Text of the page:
Tree City USA is a distinction bestowed upon qualifying cities and towns that meet specific criteria determined by the program’s creator, the Arbor Day Foundation.
In order to be considered for this tribute to green, a city must meet four core standards, including:
n Staff a Tree Board or department;
n Implement a Tree Care Ordinance;
n Fund a Community Forestry Program with an annual budget of at least $2 per capita; and
n Host an Arbor Day observance and proclamation.
Status as a Tree City USA means Cleveland demonstrates consistent “... commitment to effective urban forest management,” Tennessee’s longest-serving mayor told the Cleveland Daily Banner. “To achieve and to maintain our Tree City USA designation, the city had to meet all four requirements.”
Rowland explained how the city achieved all four core standards.
One was the Cleveland Shade Tree Board whose volunteer members give an untold number of hours to protecting Cleveland’s existing landscape while working to preserve trees while educating the public about their value.
Cleveland’s second step was the establishment, and the preservation, of the Shade Tree Ordinance which was drawn up years ago by Cleveland businessman and philanthropist Allan Jones who not only helped to set up the board but who led by example with the donation, and planting, of a vast array of trees to the city for the support of school campuses, parks, playgrounds and streets.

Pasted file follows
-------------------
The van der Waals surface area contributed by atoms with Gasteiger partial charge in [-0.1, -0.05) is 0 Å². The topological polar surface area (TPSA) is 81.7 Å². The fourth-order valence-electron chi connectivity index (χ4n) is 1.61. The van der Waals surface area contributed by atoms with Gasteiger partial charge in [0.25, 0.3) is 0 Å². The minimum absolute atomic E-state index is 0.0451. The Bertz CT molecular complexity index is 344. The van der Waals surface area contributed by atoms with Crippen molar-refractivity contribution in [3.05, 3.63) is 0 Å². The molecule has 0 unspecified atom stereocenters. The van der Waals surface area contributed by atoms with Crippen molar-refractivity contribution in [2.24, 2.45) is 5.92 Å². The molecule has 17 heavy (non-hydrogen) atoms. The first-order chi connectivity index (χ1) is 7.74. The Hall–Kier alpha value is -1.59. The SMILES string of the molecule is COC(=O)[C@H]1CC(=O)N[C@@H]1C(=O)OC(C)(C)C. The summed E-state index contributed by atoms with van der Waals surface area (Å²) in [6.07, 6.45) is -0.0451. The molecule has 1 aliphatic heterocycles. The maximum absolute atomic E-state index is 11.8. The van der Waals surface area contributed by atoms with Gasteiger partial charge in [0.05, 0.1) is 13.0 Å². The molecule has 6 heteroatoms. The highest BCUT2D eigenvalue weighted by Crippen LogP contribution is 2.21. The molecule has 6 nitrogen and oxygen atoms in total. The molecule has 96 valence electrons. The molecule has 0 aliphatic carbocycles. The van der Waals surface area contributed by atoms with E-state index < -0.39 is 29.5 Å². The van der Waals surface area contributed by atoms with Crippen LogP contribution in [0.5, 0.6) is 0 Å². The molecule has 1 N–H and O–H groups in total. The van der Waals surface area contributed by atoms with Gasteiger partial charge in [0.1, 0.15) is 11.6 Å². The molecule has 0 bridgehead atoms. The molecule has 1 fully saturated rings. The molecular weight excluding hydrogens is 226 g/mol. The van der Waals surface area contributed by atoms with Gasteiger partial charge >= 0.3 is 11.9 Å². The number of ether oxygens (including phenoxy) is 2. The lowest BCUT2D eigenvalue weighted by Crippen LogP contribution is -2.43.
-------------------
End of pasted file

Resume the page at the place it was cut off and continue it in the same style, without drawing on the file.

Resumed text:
The third step, a Community Forestry Program, was satisfied with the hiring of Dan Hartman, Cleveland’s urban forester, who helps to coordinate much of the city’s focus on trees and their preservation.
The fourth criteria is met through the city’s annual sponsorship of an Arbor Day Ceremony.
“I think that I shall never see,
A poem lovely as a tree.
A tree whose hungry mouth is prest,
Against the sweet earth's flowing breast.”
Rowland pointed out confirmation of Cleveland’s 2013 designation comes at an appropriate time. The distinction fell on the same weekend as the annual “It’s All About The Green” environmental fair held on the Cleveland State Community College campus; and, the designation comes only a few days before the city’s Arbor Day Ceremony which this year will include the unveiling of the winner of the recently completed Big Tree Contest.
Tentatively scheduled for Friday, April 26, the city’s Arbor Day commemoration will be held on the site of the Big Tree winner, according to Hartman. As of Friday, Hartman was still busy measuring, and confirming, the sizes and species of almost 20 nominations in the contest.
“The Arbor Day Ceremony will be held on the site of the Big Tree,” the longtime urban forester cited. “At least, that’s our plan. So that site won’t be determined until we finish with all the measuring of the height, diameter and spread of the nominations.”
Hartman is encouraged by the community response to the Big Tree Contest.
“This is a real good number of nominations, and they’ve come from one end of the city to the other,” Hartman said.